“Canada is trading integrity for money,” said the environmentally engaged 68-year-old rocker. “That’s what’s happening under the current leadership in Canada, which is a very poor imitation of the George Bush administration in the United States and is lagging behind on the world stage. It’s an embarrassment to any Canadians.”
“I want my grandchildren to grow up and look up and see a blue sky and have dreams that their grandchildren are going to do great things,” he added later. “And I don’t see that today in Canada. I see a government just completely out of control.
“Money is number one. Integrity isn’t even on the map.”
TORONTO — Canadian musician Neil Young responded Monday to a statement issued by Prime Minister Harper’s office following comments Young made about the Alberta oilsands and the federal government.
In the PMO’s statement, issued on Sunday after Young held a press conference in Toronto, a spokesperson said the federal government has defended Canada’s natural resource sector as a fundamental part of the country’s economy.
“Our issue is not whether the natural resource sector is a fundamental part of the country,” Young said Monday in a statement. “Our issue is with the government breaking treaties with the First Nation and plundering the natural resources the First Nation has rights to under the treaties.”
The government also said it “recognizes the importance of developing resources responsibly and sustainably and we will continue to ensure that Canada’s environmental laws and regulations are rigorous.”
Young shot back: “When people say one thing and do another, it is hypocrisy. Our Canadian environmental laws don’t matter if they are broken.”
A judge has ordered the federal government to provide survivors of one of the country’s most notorious aboriginal residential schools with thousands of documents created by police during a multiyear investigation into physical and sexual abuse at the institution.
In a strongly worded ruling Tuesday, Justice Paul Perell of the Ontario Superior Court of Justice, said Canada must hand over all Ontario Provincial Police documents in its possession related to the investigation at the St. Anne’s Indian Residential School in Fort Albany, Ont. and must search out and disclose those it does not have.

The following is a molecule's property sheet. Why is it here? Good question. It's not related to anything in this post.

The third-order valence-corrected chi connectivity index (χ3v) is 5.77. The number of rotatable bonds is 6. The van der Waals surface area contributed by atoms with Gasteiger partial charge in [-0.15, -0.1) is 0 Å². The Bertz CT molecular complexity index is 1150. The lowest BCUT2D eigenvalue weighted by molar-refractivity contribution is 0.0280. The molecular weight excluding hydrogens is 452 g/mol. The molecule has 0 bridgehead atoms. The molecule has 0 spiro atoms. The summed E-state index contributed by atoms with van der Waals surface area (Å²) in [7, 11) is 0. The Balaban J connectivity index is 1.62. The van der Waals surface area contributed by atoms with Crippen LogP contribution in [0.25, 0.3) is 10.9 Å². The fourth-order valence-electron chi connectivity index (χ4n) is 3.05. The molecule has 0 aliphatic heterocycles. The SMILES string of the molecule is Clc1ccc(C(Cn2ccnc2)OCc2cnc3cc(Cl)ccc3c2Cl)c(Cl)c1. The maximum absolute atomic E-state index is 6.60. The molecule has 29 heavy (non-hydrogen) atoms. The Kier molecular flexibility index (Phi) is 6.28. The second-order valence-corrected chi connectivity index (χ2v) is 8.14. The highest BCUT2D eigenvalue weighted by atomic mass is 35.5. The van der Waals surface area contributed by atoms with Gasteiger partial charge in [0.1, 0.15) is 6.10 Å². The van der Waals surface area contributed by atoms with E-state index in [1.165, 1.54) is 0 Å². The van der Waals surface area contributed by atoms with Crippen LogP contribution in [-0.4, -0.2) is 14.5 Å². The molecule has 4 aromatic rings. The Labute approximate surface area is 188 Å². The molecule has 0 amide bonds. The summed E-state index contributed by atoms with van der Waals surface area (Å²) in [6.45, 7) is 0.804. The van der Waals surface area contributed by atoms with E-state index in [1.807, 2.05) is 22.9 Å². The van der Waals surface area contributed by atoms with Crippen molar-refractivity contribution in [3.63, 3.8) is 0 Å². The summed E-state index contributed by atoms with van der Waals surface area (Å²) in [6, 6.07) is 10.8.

“Based on its unduly narrow interpretation of its obligations, Canada has not adequately complied with its disclosure obligations with respect to the St. Anne’s narrative,” Justice Perell wrote in his ruling. He also ordered the federal government to pay the legal costs of the roughly 60 school survivors who took the government to court to obtain the documents that could support their claims for compensation.
Fay Brunning, the lawyer who represented the former students, said the ruling is a huge victory for her clients. “They had to go to this school, starting at age five or six, for up to eight years of their life and they lost their childhood innocence,” Ms. Brunning said.
Canada’s carbon emissions will soar 38% by 2030 mainly due to expanding tar sands projects, according to the government’s own projections.
In a new report to the United Nations, the Harper administration says it expects emissions of 815million tonnes of CO2 in 2030, up from 590Mt in 1990. Emissions from the fast-growing tar sands sector is projected to quadruple between 2005 and 2030, reaching 137Mt a year, more than Belgium and many other countries, the report shows.
Worse, Canada is likely under-reporting its emissions. An investigation in 2013 found that Canada’s reported emissions from its natural gas sector, the world’s third largest, could be missing as much as 212Mt in 2011 alone.
Conservative politicians are risking “irrelevancy” by failing to address the causes of climate change, the former President of the Maldives warns today.
Mohamed Nasheed, a Conservative himself, labels Canada’s withdrawal from the Kyoto Protocol and the US Tea Party’s hostility to low carbon policies as examples of “antediluvian denialism” afflicting centre-right parties.
“Over the past few weeks, as the world commemorates Nelson Mandela, an uncomfortable spotlight has been shone on Conservatives who branded the ANC as terrorists in the 1980s,” he says in an article on the UK ConservativeHome website.
“How will today’s crop of Conservative climate refuseniks explain themselves to future generations, in a world made hotter, nasty and poor by global warming?”